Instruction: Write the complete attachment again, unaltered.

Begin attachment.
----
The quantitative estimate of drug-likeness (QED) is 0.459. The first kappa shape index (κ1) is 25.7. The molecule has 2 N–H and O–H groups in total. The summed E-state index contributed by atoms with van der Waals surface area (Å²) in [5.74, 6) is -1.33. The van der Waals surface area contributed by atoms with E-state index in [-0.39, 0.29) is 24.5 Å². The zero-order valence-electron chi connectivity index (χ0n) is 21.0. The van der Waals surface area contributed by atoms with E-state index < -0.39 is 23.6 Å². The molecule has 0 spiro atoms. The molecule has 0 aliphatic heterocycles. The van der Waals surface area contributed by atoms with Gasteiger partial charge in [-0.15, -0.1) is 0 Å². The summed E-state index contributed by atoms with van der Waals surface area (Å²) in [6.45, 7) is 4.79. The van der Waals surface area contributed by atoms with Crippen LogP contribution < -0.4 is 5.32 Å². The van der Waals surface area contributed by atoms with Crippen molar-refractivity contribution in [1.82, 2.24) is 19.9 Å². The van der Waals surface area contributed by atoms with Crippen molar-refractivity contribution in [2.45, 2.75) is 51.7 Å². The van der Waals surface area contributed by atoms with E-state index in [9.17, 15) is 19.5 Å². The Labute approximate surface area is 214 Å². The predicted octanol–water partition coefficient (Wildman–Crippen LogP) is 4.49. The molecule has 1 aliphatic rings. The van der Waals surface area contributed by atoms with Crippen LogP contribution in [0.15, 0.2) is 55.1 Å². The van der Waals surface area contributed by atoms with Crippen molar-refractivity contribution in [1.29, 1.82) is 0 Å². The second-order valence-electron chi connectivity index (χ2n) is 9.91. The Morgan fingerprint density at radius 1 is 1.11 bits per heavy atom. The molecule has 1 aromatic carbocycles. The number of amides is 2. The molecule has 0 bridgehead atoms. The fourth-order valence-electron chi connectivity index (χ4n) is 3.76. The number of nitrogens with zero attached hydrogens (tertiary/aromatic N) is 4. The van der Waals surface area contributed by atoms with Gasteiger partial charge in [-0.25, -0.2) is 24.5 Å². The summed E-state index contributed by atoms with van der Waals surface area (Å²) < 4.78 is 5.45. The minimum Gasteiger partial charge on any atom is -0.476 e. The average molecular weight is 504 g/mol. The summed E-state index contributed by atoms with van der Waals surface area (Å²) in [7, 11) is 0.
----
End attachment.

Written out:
The quantitative estimate of drug-likeness (QED) is 0.459. The first kappa shape index (κ1) is 25.7. The molecule has 2 N–H and O–H groups in total. The summed E-state index contributed by atoms with van der Waals surface area (Å²) in [5.74, 6) is -1.33. The van der Waals surface area contributed by atoms with E-state index in [-0.39, 0.29) is 24.5 Å². The zero-order valence-electron chi connectivity index (χ0n) is 21.0. The van der Waals surface area contributed by atoms with E-state index < -0.39 is 23.6 Å². The molecule has 0 spiro atoms. The molecule has 0 aliphatic heterocycles. The van der Waals surface area contributed by atoms with Gasteiger partial charge in [-0.15, -0.1) is 0 Å². The summed E-state index contributed by atoms with van der Waals surface area (Å²) in [6.45, 7) is 4.79. The van der Waals surface area contributed by atoms with Crippen LogP contribution < -0.4 is 5.32 Å². The van der Waals surface area contributed by atoms with Crippen molar-refractivity contribution in [1.82, 2.24) is 19.9 Å². The van der Waals surface area contributed by atoms with Crippen molar-refractivity contribution in [2.45, 2.75) is 51.7 Å². The van der Waals surface area contributed by atoms with E-state index in [9.17, 15) is 19.5 Å². The Labute approximate surface area is 214 Å². The predicted octanol–water partition coefficient (Wildman–Crippen LogP) is 4.49. The molecule has 1 aliphatic rings. The van der Waals surface area contributed by atoms with Crippen LogP contribution in [0.15, 0.2) is 55.1 Å². The van der Waals surface area contributed by atoms with Crippen molar-refractivity contribution in [1.29, 1.82) is 0 Å². The second-order valence-electron chi connectivity index (χ2n) is 9.91. The Morgan fingerprint density at radius 1 is 1.11 bits per heavy atom. The molecule has 1 aromatic carbocycles. The number of amides is 2. The molecule has 0 bridgehead atoms. The fourth-order valence-electron chi connectivity index (χ4n) is 3.76. The number of nitrogens with zero attached hydrogens (tertiary/aromatic N) is 4. The van der Waals surface area contributed by atoms with Gasteiger partial charge in [-0.25, -0.2) is 24.5 Å². The summed E-state index contributed by atoms with van der Waals surface area (Å²) < 4.78 is 5.45. The minimum Gasteiger partial charge on any atom is -0.476 e. The average molecular weight is 504 g/mol. The summed E-state index contributed by atoms with van der Waals surface area (Å²) in [7, 11) is 0.